Following the climax, the falling action “deflates the plot’s tension and gives the character time to unwind after the emotional scene.”20From https://www.masterclass.com/articles/how-to-master-the-art-of-plot-development#what-are-the-elements-of-a-good-plot see also: “Falling action refers to the events that follow the climax of a story. While rising action builds tension throughout the story, falling action decreases that tension. It leads to the character’s ultimate resolution.” https://examples.yourdictionary.com/what-is-falling-action-purpose-in-a-storys-plot.html
Fifth part: the resolution
The resolution is “the conclusion of a story’s plot and is a part of a complete conclusion to a story. The resolution occurs at the end of a story following the climax and falling action. In some stories, climax and resolution occur simultaneously.”21From http://www.woodheadpublishing.com/literary-devices/resolution see also: “The resolution, also known as the denouement, is the conclusion of the story’s plot. It’s where any unanswered questions are answered, or “loose ends are tied.” https://literaryterms.net/resolution/.
The resolution is similar to the denouement22“Denouement occurs at the very end of a story, usually in the final chapter or epilogue. It is the point in a story where all plot lines are tied up and any remaining conflicts or questions are resolved.” http://www.woodheadpublishing.com/literary-devices/denouement, although there are slight differences23“A resolution is where a character within literature solves a problem. […]; A denouement means that all problems within the plot have been solved and the story can end.” https://study.com/learn/lesson/denouement-examples-structure.html Also, a denouement is not always present: “the ‘open-ended narrative’ in which the conclusions are not clearly stated. The reader is left to resolve the situation with her/his imagination.” https://www.bluepencilpublishers.com/the-open-ended-story/.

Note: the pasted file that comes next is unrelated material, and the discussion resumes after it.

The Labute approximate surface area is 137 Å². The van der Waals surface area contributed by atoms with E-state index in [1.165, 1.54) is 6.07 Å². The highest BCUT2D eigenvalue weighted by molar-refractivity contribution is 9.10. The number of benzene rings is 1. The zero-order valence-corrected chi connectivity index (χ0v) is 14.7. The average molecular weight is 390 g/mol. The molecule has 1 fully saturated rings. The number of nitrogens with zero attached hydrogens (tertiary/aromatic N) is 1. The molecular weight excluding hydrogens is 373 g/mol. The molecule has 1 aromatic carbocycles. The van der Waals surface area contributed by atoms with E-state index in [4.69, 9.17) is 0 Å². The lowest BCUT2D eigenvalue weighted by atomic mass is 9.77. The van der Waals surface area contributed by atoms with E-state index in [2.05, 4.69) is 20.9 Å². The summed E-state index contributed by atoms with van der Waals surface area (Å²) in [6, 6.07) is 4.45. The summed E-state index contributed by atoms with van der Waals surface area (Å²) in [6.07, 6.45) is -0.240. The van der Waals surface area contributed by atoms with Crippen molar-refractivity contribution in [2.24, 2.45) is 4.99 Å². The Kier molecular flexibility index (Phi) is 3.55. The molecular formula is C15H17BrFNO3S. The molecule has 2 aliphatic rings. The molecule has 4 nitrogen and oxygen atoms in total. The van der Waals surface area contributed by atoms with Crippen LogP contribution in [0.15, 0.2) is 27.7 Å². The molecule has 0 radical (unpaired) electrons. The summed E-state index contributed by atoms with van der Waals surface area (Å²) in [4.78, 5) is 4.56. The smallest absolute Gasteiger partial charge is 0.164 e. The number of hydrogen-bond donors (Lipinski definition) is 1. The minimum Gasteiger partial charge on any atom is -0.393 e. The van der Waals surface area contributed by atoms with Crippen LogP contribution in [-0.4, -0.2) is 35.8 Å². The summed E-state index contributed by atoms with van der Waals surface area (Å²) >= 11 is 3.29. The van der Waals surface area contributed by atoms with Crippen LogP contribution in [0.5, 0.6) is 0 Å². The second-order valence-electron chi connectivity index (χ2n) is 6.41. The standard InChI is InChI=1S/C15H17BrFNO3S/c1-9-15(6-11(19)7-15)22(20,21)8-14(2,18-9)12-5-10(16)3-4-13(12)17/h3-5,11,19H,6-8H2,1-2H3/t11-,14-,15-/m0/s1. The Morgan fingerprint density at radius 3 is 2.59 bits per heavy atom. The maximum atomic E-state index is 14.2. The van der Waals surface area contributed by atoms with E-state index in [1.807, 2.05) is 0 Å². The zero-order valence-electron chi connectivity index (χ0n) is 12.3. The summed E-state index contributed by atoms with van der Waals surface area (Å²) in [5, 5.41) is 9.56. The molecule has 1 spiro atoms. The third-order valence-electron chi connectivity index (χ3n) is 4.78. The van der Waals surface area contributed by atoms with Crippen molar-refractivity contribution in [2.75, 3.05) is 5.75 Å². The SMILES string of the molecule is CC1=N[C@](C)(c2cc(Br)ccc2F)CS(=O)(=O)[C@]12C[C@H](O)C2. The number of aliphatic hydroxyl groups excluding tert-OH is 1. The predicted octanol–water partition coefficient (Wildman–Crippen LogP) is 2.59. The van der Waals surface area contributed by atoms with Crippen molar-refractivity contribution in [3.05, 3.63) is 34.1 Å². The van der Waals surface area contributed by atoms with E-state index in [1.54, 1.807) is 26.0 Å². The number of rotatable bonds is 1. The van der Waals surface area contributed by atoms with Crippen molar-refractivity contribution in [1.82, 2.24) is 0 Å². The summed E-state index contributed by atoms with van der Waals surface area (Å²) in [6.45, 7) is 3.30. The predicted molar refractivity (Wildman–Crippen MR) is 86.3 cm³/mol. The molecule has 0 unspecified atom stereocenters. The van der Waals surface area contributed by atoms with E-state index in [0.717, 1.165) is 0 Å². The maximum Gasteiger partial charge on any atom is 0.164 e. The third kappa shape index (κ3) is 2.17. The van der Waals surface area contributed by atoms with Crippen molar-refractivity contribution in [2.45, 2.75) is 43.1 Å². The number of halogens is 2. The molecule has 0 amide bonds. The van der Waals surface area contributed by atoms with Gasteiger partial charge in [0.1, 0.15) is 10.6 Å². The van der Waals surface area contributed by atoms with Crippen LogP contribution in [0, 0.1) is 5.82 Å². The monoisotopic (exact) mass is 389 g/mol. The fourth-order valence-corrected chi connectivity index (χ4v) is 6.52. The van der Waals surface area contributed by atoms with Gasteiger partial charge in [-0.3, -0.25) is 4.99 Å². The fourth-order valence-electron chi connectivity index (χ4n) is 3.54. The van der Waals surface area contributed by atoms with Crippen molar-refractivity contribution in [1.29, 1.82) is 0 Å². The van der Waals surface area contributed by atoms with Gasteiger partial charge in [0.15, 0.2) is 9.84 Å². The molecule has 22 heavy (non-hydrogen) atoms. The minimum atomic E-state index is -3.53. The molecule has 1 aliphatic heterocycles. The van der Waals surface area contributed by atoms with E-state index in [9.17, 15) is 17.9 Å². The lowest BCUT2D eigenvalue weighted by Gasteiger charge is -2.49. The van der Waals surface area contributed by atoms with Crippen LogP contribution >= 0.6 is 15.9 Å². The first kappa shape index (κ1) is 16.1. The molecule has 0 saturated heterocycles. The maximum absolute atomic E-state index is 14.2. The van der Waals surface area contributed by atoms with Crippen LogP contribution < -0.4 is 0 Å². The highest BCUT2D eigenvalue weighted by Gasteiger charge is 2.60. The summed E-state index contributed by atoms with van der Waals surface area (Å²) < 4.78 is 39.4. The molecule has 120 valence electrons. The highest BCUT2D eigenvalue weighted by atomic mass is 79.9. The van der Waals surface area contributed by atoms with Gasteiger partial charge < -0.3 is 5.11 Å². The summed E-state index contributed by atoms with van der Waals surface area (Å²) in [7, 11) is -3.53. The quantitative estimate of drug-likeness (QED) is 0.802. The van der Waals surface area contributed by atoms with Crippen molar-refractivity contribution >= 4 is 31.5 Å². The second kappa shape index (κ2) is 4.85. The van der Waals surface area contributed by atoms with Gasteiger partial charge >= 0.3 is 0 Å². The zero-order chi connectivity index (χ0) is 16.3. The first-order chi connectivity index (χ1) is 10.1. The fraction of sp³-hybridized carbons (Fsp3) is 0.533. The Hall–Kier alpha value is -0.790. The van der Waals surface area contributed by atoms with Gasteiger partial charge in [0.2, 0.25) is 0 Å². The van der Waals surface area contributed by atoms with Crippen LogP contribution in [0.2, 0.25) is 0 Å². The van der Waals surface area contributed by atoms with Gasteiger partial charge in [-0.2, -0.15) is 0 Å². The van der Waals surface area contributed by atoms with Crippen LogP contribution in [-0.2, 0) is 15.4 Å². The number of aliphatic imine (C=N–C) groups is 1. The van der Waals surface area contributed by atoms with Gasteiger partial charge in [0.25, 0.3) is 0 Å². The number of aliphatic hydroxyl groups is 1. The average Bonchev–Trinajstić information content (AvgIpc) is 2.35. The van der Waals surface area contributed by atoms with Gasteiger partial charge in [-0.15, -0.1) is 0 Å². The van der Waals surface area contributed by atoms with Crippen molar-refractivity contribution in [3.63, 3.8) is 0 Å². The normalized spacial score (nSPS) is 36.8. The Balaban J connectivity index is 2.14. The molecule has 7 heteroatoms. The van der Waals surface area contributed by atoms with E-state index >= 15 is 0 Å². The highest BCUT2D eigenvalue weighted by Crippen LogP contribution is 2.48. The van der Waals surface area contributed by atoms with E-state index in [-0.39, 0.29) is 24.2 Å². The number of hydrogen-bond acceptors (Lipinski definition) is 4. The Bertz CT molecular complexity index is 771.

These stages are mutually exclusive;: as soon as one of them is not in the text, the proposition is invalid. Likewise, they all must happen to the main character; as soon as one of the stages does not happen to the main character, the proposition is invalid.
Just as for the myth, we could go through all of these stages one by one, and see if Genesis somehow ticks the boxes or not. The fact is, again, we can directly get to the heart in order to refute the whole proposition: the inciting incident.
To the point
The inciting incident is the linchpin that holds the whole story together. It is the precise reason for which you have a story. Without it, you don’t have an exposition, since nothing is going to change, and you don’t have the rising action, nor the climax, nor the falling action, nor the resolution, precisely also because nothing changed. In other words, without this one event, you don’t have a story – at all.
Remember, all stages are dependent upon the previous one. The last 4 stages hold on to the inciting incident as it modifies the initial situation; because, if that doesn’t happen, they simply don’t exist.
Now, can you identify the inciting incident in Genesis? Remember, it has to be an event that happens to the main character, disrupting his life, causing him to do something in order to resolve a conflict and restore the equilibrium in his life that was upset. Also, would you be able to identify the conflict?
Take note of the point of this article: There is no event that disrupts God’s existence, causing him to create the world, to resolve a conflict of his in order to have the course of his “life” back to normal again. Genesis does not have an inciting element; it is not a story, it is not a myth. See the Modus Tollens24“also known as denying the consequent, [it] is a deductive argument [that] takes the form of “If P, then Q. Not Q. Therefore, not P.” https://en.wikipedia.org/wiki/Modus_tollens below:
- If P then Q. Not Q, therefore not P; with P = Genesis is a story and Q = there is an inciting incident.
- If Genesis is a story (P), then there must be an inciting incident (Q). There is no inciting incident (not Q), therefore Genesis is not a story (not P).
Since Genesis doesn’t pass the first step – it cannot be defined as a story, then it cannot be a myth, or a legend, or a tale, nor any other form of narrative.
What is Genesis, exactly?
The question stands: Since Genesis is not a narrative of any form, what is it?
- Genesis is a text that reports a series of events that took place at a certain time in the past; therefore, it is a record.
- These events concern the first six days of our physical reality; therefore, they belong in the genre of History.
In conclusion, Genesis is a historical record25“writing having historical value (as opposed to fiction or myth etc.)” https://www.thefreedictionary.com/historical+record; and as such, is literal by definition26 A historical writing ( record or narrative) cannot be figurative. The point of being historical is that the events reported actually happened in reality as reported. If it is figurative, it is not history anymore. This is why, if a writing is history, it is not to be taken figuratively, or else you would be breaking the law of non-contradiction.